The most sensible advice, so far, came from a person who works in the Department of Sports, Arts, and Culture of the South African government. He suggested I leave the head to a museum in Africa with the stipulation that once every few years it be shared with a different museum outside Africa. I have yet to explore whether any museum would take on such an obligation.

So, my will is not yet finished. The section about my African art collection is blank. I'd welcome any suggestions.

(I was motivated to write this blog because I recently came across a reference to a new book titled The Brutish Museums. The author, Dan Hicks, a curator at the Pitt Rivers Museum of the University of Oxford, apparently makes a powerful case for the return of one of world's largest collections of looted artifacts to where they came from. I can't wait to read the book.)


  1. Hopefully, you will have many more years to come to a decision!

  2. The British Museum still has gold ornaments the British plundered from the Ashanti king's palace. No shame.

  3. Those are some fabulous pieces, Stanley. What you might do is decide which institution you'd most like to receive the work, and inquire whether they'd want it. If they say NO, ask what will they do if you leave it to them anyway. They could disclaim the bequest, but might steer it to an institution that would welcome it. One thing for sure, they won't destroy it or turn it into a hat rack. And becomes their worry when they receive it in the 22nd Century.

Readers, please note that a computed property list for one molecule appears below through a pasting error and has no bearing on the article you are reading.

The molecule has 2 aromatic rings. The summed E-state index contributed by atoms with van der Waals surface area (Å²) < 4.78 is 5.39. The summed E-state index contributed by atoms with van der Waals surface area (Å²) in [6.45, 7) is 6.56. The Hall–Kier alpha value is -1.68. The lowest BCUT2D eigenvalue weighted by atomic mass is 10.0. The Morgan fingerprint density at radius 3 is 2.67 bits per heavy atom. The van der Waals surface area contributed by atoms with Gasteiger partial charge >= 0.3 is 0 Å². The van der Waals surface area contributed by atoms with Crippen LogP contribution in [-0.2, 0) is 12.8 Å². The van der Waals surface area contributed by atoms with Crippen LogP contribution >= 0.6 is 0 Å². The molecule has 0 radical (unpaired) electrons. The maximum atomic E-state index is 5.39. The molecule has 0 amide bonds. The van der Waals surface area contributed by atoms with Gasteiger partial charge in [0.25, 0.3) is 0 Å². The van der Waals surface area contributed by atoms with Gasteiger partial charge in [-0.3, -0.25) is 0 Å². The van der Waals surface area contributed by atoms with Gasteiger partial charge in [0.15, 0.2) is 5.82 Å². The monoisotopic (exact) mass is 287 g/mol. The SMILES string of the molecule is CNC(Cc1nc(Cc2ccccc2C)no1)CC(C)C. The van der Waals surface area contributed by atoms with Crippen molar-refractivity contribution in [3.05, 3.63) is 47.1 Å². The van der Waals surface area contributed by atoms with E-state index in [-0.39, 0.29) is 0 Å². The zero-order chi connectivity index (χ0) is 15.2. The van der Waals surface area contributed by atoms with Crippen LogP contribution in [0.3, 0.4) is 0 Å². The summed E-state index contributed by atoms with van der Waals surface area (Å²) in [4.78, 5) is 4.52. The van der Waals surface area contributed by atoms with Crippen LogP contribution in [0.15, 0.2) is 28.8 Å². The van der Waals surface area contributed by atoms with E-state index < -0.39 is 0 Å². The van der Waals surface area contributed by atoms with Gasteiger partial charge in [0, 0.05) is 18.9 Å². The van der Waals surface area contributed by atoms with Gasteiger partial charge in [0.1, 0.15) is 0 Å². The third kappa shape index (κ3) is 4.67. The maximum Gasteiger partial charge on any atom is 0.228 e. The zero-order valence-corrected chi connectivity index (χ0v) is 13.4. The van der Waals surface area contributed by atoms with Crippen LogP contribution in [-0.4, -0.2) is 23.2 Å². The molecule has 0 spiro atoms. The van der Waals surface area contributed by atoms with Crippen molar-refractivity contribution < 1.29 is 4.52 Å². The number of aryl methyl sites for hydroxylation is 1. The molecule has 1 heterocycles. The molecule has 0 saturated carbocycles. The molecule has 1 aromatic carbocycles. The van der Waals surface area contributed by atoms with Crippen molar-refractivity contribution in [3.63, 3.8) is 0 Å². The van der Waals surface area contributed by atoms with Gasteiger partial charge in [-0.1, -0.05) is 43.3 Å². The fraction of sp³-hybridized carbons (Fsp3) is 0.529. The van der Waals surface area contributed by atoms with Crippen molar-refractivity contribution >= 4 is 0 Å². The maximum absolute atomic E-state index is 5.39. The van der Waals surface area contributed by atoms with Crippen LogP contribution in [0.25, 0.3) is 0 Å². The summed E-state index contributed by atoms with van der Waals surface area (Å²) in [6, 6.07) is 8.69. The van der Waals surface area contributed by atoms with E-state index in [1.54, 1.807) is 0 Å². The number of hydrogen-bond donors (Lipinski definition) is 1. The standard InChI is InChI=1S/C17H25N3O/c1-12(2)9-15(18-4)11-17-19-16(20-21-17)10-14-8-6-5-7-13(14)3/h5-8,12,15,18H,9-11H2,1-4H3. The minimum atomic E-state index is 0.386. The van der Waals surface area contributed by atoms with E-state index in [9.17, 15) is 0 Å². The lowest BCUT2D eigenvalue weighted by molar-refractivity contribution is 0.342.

On the subject of The British Museum, Kwei, if you want to learn how to swear in Greek, just mention The Parthenon/Elgin marbles to a Greek.

  4. Funny that I too am in a very similar position, when it comes to what to do with art. Fortunately, I don't have the complication of "stolen." If it were me, I would give those gorgeous pieces to a museum in their country of origin, IF that would put them in a politically stable environment. (Is there such a thing these days?) We have seen priceless treasured destroyed by rebels in our life times, I weep to have to say.

    As you undoubtedly know from my posts here, you can learn to swear in English and Italian from me by mentioning the brutal destruction and bald-faced theft of art--regardless of race, creed, color, religion, or national origin. ARRGGGHHHH!!

  5. What absolutely beautiful art by the Benin and Ife people. It's amazing.

    It's so good that you are trying to figure out the best institutions to will them to.

    I would call museums in Nigeria and Benin and describe what you have and ask if they would like the art bequested to them. Or call museums of African art in the U.S., as a secondary suggestion, and ask if they would like them bestowed to them.

  6. I just found the Museum of African Art in Bedford-Stuyvesant in Brooklyn, N.Y. That's in the heart of the Black community. I would call them and see if they would be interested.

  7. I would leave the artwork to the people who would appreciate it and love it. And it is stunning.